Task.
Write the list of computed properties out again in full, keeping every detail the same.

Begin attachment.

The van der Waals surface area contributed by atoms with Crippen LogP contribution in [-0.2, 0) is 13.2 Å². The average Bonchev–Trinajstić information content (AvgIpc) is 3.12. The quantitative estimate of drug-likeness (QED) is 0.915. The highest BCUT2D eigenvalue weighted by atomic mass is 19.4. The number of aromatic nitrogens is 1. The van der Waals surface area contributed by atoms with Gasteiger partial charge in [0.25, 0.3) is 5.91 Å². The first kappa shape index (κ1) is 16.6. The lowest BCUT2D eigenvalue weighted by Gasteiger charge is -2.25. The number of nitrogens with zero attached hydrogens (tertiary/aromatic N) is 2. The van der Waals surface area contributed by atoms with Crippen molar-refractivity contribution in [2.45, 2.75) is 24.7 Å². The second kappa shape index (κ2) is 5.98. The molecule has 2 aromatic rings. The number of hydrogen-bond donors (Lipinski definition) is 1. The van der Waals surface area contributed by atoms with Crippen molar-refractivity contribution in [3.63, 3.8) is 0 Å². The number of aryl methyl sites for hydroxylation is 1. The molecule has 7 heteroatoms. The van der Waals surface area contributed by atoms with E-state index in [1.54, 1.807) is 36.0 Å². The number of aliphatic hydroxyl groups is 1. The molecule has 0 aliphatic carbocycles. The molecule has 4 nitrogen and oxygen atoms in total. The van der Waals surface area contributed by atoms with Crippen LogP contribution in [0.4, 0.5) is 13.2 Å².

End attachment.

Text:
The van der Waals surface area contributed by atoms with Crippen LogP contribution in [-0.2, 0) is 13.2 Å². The average Bonchev–Trinajstić information content (AvgIpc) is 3.12. The quantitative estimate of drug-likeness (QED) is 0.915. The highest BCUT2D eigenvalue weighted by atomic mass is 19.4. The number of aromatic nitrogens is 1. The van der Waals surface area contributed by atoms with Gasteiger partial charge in [0.25, 0.3) is 5.91 Å². The first kappa shape index (κ1) is 16.6. The lowest BCUT2D eigenvalue weighted by Gasteiger charge is -2.25. The number of nitrogens with zero attached hydrogens (tertiary/aromatic N) is 2. The van der Waals surface area contributed by atoms with Crippen molar-refractivity contribution in [2.45, 2.75) is 24.7 Å². The second kappa shape index (κ2) is 5.98. The molecule has 2 aromatic rings. The number of hydrogen-bond donors (Lipinski definition) is 1. The van der Waals surface area contributed by atoms with Crippen molar-refractivity contribution in [3.63, 3.8) is 0 Å². The number of aryl methyl sites for hydroxylation is 1. The molecule has 7 heteroatoms. The van der Waals surface area contributed by atoms with E-state index in [1.54, 1.807) is 36.0 Å². The number of aliphatic hydroxyl groups is 1. The molecule has 0 aliphatic carbocycles. The molecule has 4 nitrogen and oxygen atoms in total. The van der Waals surface area contributed by atoms with Crippen LogP contribution in [0.4, 0.5) is 13.2 Å².